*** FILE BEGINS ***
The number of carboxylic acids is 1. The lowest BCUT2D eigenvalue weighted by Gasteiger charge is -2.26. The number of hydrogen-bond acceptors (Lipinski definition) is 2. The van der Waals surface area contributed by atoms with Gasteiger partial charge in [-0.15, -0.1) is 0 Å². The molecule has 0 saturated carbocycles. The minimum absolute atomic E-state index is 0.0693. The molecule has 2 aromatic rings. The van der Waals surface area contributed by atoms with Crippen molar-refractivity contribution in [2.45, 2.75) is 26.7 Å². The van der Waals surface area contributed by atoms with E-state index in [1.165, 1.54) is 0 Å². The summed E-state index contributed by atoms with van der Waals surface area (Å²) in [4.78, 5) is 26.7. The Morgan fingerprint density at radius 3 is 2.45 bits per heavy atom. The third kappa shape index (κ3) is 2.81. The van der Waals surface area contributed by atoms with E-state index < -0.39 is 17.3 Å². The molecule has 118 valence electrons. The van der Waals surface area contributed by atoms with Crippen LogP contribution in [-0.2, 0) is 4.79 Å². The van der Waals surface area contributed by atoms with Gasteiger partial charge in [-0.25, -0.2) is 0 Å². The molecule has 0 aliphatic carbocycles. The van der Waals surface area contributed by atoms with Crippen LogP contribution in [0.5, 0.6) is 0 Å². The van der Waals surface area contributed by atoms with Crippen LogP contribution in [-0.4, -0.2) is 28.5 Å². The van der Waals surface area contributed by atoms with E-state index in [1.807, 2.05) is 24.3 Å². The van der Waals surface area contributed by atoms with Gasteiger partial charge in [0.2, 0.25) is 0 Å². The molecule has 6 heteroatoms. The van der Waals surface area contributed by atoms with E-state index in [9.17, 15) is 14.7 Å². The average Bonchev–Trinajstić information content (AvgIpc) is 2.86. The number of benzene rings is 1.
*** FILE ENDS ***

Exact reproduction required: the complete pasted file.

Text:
The number of carboxylic acids is 1. The lowest BCUT2D eigenvalue weighted by Gasteiger charge is -2.26. The number of hydrogen-bond acceptors (Lipinski definition) is 2. The van der Waals surface area contributed by atoms with Gasteiger partial charge in [-0.15, -0.1) is 0 Å². The molecule has 0 saturated carbocycles. The minimum absolute atomic E-state index is 0.0693. The molecule has 2 aromatic rings. The van der Waals surface area contributed by atoms with Crippen molar-refractivity contribution in [2.45, 2.75) is 26.7 Å². The van der Waals surface area contributed by atoms with E-state index in [1.165, 1.54) is 0 Å². The summed E-state index contributed by atoms with van der Waals surface area (Å²) in [4.78, 5) is 26.7. The Morgan fingerprint density at radius 3 is 2.45 bits per heavy atom. The third kappa shape index (κ3) is 2.81. The van der Waals surface area contributed by atoms with E-state index < -0.39 is 17.3 Å². The molecule has 118 valence electrons. The van der Waals surface area contributed by atoms with Crippen LogP contribution in [-0.2, 0) is 4.79 Å². The van der Waals surface area contributed by atoms with Gasteiger partial charge in [-0.25, -0.2) is 0 Å². The molecule has 0 aliphatic carbocycles. The van der Waals surface area contributed by atoms with Crippen LogP contribution in [0.5, 0.6) is 0 Å². The van der Waals surface area contributed by atoms with Crippen LogP contribution in [-0.4, -0.2) is 28.5 Å². The van der Waals surface area contributed by atoms with E-state index in [1.807, 2.05) is 24.3 Å². The van der Waals surface area contributed by atoms with Gasteiger partial charge in [0.2, 0.25) is 0 Å². The molecule has 6 heteroatoms. The van der Waals surface area contributed by atoms with E-state index in [9.17, 15) is 14.7 Å². The average Bonchev–Trinajstić information content (AvgIpc) is 2.86. The number of benzene rings is 1.